Figure 3 with 1 supplement see all
Binding interface between two langerin trimers.

(A) Two langerin trimers interact via the loops at residues 258–263. Amino acid codes and residue numbers are indicated. Yellow and pink circles indicate the primary and secondary carbohydrate-binding sites. The orientations of the side chains are speculative because the resolution of these maps (6.4 Å) was insufficient for precise modeling. Calcium ions (green) were placed based on the crystal structure (PDB ID: 3KQG). Top and side views are displayed in the top and bottom rows, respectively. Broken squares indicate the positions of the magnified views on the right. (B) Flexibility between the two trimers. The first eigenvector of the structural variation of the inverted trimer (red) relative to the upright trimer (blue) shows an approximately 30° rotation about the loop 258–263 (see Figure 3—video 1).

Loop 258-263 is essential for Birbeck granule formation

To investigate the importance of loop 258–263 in the biogenesis of Birbeck granules, we mutated three residues in the loop: Met260Ala, Glu261Arg, and Asp263Lys, and generated three mutated langerin constructs, each carrying one (MRGD), two (MRGK), or three mutations (ARGK). We expressed these three langerin mutants in 293T cells and induced Birbeck granule formation by adding yeast mannan (Figure 4A). Under ultra-thin section microscopy, wild-type langerin produced Birbeck granules a few micrometers in length in the presence of mannan (Figure 4A, MEGD WT). As the number of mutations increased, the length of Birbeck granules decreased. With two point mutations (MRGK), some cross-sections became spherical rather than rod-shaped, suggesting that the Birbeck granules failed to extend. With three mutations (ARGK), clusters of Birbeck granules were not observed, with isolated individual granules observed instead. The length of individual Birbeck granules and the total length of granules per area were measured to confirm the above observations (Figure 4B and C). In contrast, the number of the Birbeck granules showed less significant differences because numerous short fragments were present in the mutant specimen (Figure 4D). These results demonstrate the importance of loop 258–263 in the biogenesis of Birbeck granules.

Mutations to the loop 258–263 disrupted Birbeck granule formation.

(A) Ultra-thin electron microscopy of Birbeck granules with and without yeast mannan in langerin-overexpressing 293T cells. Residues at 260–263 (Met-Glu-Gly-Asp, MEGD) were mutated to Met-Arg-Gly-Asp (MRGD), Met-Arg-Gly-Lys (MRGK), or Ala-Arg-Gly-Lys (ARGK). The Mannan (+) WT image has a lower magnification than the others in order to show the entire Birbeck granules. (B–D) Quantification of Birbeck granule formation. Horizontal lines indicate the median values. Single asterisks and the double asterisk indicate statistically significant differences with p<0.01 and p=0.0101, respectively. NS indicates no statistically significant differences. p values were calculated using Bonferroni-corrected Student’s t-tests. (B) Lengths of individual Birbeck granules were measured. N=337 (WT mannan-), 386 (WT mannan+), 348 (MRGD), 233 (MRGK), and 70 (ARGK). p=1.4 × 10–68 (WT mannan (-)), 2.6×10–46 (MRGD), 6.6×10–62 (MRGK), and 1.1×10–35 (ARGK). (C) Sum of the length of Birbeck granules per 100 µm2 cell area. Cross-sections of cells with nuclei of >5 µm in diameter were selected and the total lengths of the Birbeck granules were measured within the cells. N=20 for all the samples. p=2.9 × 10–7 (WT mannan (-)), 5.0×10–8 (MRGD), 1.5×10–10 (MRGK), and 1.0×10–11 (ARGK). (D) Number of the Birbeck granules per 100 µm2 cell area. N=20 for all the samples. p=0.85 (WT mannan (-)), 1.2 (MRGD), 0.005 (MRGK), and 2.2×10–13 (ARGK).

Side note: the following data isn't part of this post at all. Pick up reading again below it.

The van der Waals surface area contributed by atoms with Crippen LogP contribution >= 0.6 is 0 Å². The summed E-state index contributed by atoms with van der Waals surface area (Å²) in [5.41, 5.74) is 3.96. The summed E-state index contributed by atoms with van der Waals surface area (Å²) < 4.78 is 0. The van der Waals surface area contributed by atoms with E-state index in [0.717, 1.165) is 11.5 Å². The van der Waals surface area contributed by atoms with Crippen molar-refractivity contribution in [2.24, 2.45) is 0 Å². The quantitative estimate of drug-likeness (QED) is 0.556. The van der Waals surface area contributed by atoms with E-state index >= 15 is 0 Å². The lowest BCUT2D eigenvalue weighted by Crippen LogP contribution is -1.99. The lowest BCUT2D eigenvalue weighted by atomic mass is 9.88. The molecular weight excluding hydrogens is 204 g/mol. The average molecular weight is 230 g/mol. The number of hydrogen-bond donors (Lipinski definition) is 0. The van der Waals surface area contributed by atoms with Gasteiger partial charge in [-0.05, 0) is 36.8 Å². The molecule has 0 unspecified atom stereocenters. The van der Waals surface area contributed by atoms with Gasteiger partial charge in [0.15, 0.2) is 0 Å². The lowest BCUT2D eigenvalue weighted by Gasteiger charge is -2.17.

Loop 258-263 is crucial for the internalization of HIV pseudovirus

To investigate the impact of the mutations in loop 258–263 on virus internalization by Birbeck granules, we added lentiviruses pseudo-typed with the HIV-1 env protein to langerin-expressing 293T cells. After 30 min of incubation, we retrieved viruses attached to the surface langerin by washing with EDTA buffer, removed non-specifically attached viruses by trypsinization, and isolated the Birbeck granules using streptavidin-agarose (Figure 5). A langerin mutant that lost its calcium-binding capacity (Stambach and Taylor, 2003) was used as the negative control (Figure 5, lectin (-)). The HIV pseudoviruses attached to both wild-type and ARGK mutant langerin and the attachment was abolished by the addition of mannan (Figure 5A). This indicated that the mutation of the loop did not disrupt the binding of the glycosylated envelope proteins to the primary carbohydrate-binding sites. In contrast, the internalization of the pseudovirus was significantly inhibited by the ARGK mutation (Figure 5B and C). These results suggest that disruption of Birbeck granule formation by the mutation of loop 258–263 inhibited the internalization of HIV pseudovirus.

Figure 5 with 1 supplement see all
Mutation to the loop 258–263 inhibited the internalization of pseudoviruses.